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Europe must rediscover its moral mission, report urges

29 January 2016

AP

Shining light? An illuminated symbol of the EU, with Kievsky train station in the background, in the Square of Europe, Moscow, on Monday

Shining light? An illuminated symbol of the EU, with Kievsky train station in the background, in the Square of Europe, Moscow, on Monday

EUROPE has lost its soul, and must rediscover is "moral mission" if it is to survive, a report from the think tank Theos suggests.

In the report, A Soul for the Union, Ben Ryan argues that the EU has morphed from a body based on moral values, dedicated to improving the well-being of its citizens, to one in which economic performance is "an end in itself". It is sustained today, he warns, only "by the will of political elites without much regard to public enthusiasm, legitimisation or, indeed, interest".

"Europe has lost its soul — its real sense of both what it essentially is and why it exists," he writes. To develop a meaningful identity, it must remember its Christian roots.

Mr Ryan, who draws in the report on his research for an M.Sc. at the London School of Economics, accuses both sides of the debate on Britain’s EU membership of propagating "myths, scaremongering stories and half-truths", and concludes that they have reduced the debate to "a contest between economic calculations".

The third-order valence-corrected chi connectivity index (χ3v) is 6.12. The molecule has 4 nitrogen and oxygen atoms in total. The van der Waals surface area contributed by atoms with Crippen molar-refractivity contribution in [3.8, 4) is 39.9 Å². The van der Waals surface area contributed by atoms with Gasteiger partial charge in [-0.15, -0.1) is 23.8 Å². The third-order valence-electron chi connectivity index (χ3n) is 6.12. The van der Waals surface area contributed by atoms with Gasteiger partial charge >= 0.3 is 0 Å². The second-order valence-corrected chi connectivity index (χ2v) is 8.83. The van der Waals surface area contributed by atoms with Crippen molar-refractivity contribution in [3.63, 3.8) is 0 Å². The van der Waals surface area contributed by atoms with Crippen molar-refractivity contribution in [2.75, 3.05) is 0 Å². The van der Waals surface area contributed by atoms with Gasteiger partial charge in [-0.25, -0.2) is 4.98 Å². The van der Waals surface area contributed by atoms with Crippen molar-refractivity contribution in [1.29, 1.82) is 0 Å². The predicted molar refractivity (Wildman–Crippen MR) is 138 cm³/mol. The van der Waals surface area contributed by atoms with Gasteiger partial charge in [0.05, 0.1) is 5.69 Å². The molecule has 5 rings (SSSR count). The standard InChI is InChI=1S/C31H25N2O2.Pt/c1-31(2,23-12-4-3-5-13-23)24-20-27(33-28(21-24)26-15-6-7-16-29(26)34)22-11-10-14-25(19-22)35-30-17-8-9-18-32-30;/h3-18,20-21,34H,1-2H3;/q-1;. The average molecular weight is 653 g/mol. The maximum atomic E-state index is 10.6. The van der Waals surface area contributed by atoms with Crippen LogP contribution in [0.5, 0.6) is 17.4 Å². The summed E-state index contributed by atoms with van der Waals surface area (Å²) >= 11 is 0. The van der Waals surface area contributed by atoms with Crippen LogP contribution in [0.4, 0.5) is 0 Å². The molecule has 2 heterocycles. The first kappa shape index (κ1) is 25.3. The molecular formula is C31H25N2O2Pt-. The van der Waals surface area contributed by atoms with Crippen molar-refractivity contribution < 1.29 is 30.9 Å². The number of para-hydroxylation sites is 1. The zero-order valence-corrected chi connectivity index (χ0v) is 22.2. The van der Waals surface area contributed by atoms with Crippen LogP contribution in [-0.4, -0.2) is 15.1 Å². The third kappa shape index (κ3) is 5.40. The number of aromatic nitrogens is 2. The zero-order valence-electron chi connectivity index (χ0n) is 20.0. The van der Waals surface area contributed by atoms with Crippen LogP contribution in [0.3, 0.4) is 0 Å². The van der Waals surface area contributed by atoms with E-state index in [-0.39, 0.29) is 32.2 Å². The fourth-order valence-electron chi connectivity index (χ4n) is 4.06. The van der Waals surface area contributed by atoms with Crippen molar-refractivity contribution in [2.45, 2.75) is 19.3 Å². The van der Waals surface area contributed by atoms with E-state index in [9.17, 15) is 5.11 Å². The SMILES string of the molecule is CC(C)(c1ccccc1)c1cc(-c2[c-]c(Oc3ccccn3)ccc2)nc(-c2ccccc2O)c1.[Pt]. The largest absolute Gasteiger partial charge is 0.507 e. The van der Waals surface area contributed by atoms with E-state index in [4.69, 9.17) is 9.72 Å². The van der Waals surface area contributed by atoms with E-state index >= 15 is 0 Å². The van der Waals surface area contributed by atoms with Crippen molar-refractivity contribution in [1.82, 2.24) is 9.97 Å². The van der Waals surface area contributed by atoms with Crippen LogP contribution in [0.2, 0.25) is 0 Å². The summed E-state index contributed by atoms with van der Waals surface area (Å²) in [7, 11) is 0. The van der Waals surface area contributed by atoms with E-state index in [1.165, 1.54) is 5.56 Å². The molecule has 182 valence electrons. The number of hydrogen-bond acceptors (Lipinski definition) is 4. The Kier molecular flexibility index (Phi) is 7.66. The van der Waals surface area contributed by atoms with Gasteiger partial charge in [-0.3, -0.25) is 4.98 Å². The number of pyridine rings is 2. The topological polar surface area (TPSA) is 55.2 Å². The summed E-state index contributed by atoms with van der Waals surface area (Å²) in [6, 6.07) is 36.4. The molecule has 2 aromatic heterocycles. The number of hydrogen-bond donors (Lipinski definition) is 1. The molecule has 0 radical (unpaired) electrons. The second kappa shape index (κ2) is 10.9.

Staking the identity and value of the EU on economic success is dangerous, he argues, not only because it places it "at the mercy of global economic trends", but because it will "never be able to inspire genuine solidarity. . . Authentic political affection and identity is based on deeper bonds than the promise of a slightly improved national economy."

The report considers the recent history of the EU, including the eurozone crisis. The EU is "seen to be imposing austerity upon its citizens in the face of overwhelming democractic opposition in some satates", it warns. "Protecting the euro and reducing the deficit have become a far greater concern than protecting vulnerable people or supporting employment."

The report includes a survey of the foundations of the European project, "one that was fundamentally moral and based on the principle of solidarity", which was drawn from Christian theories.

While distancing himself from calls for the resurrection of Christendom, he argues that "a Europe that does not remember what it is and where it has come from is weaker for that failure. To develop a really meaningful identity for Europe . . . the Christian element must be remembered."

The rediscovery of the EU’s identity and "moral mission" may be "impossble", he acknowledges. But he refers to responses to the environmental crisis as an area of "legitimate and serious progress".

Among the "concrete steps" he sets out are: action to resolve the refugee crisis, a directly elected president of the European Commission, and placing a "social element" at the heart of economic policy.

The report was funded by the Christian Political Foundation for Europe, which supports the European Christian Political Movement, a political party.

Archbishop Paul Gallagher, the Vatican Secretary for Relations with States within the Holy See, told ITV this week that the Vatican wanted the UK to stay in the EU. It was a case of "better in than out", he said.

The report is downloadable at www.theosthinktank.co.uk.

 

Question of the Week: Is the EU referendum a waste of time?

 

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